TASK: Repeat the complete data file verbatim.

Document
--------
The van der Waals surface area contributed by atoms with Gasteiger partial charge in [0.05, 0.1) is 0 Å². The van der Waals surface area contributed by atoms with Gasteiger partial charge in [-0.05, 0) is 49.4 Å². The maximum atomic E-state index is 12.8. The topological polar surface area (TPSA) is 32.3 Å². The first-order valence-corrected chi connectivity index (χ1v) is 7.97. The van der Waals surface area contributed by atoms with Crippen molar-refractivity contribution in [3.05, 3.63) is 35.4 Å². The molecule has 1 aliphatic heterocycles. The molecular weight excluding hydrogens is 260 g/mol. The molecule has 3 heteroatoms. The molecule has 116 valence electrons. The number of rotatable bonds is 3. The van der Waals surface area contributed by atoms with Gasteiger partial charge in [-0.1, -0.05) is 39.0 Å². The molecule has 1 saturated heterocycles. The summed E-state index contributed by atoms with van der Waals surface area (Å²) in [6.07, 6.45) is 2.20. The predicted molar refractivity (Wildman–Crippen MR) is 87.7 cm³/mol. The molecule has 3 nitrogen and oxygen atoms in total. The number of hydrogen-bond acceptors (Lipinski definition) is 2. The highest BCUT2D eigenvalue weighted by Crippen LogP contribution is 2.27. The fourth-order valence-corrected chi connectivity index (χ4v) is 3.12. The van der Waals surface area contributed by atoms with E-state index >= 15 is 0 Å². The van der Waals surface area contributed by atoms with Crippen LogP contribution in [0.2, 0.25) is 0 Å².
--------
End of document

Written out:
The van der Waals surface area contributed by atoms with Gasteiger partial charge in [0.05, 0.1) is 0 Å². The van der Waals surface area contributed by atoms with Gasteiger partial charge in [-0.05, 0) is 49.4 Å². The maximum atomic E-state index is 12.8. The topological polar surface area (TPSA) is 32.3 Å². The first-order valence-corrected chi connectivity index (χ1v) is 7.97. The van der Waals surface area contributed by atoms with Crippen molar-refractivity contribution in [3.05, 3.63) is 35.4 Å². The molecule has 1 aliphatic heterocycles. The molecular weight excluding hydrogens is 260 g/mol. The molecule has 3 heteroatoms. The molecule has 116 valence electrons. The number of rotatable bonds is 3. The van der Waals surface area contributed by atoms with Gasteiger partial charge in [-0.1, -0.05) is 39.0 Å². The molecule has 1 saturated heterocycles. The summed E-state index contributed by atoms with van der Waals surface area (Å²) in [6.07, 6.45) is 2.20. The predicted molar refractivity (Wildman–Crippen MR) is 87.7 cm³/mol. The molecule has 3 nitrogen and oxygen atoms in total. The number of hydrogen-bond acceptors (Lipinski definition) is 2. The highest BCUT2D eigenvalue weighted by Crippen LogP contribution is 2.27. The fourth-order valence-corrected chi connectivity index (χ4v) is 3.12. The van der Waals surface area contributed by atoms with E-state index >= 15 is 0 Å². The van der Waals surface area contributed by atoms with Crippen LogP contribution in [0.2, 0.25) is 0 Å².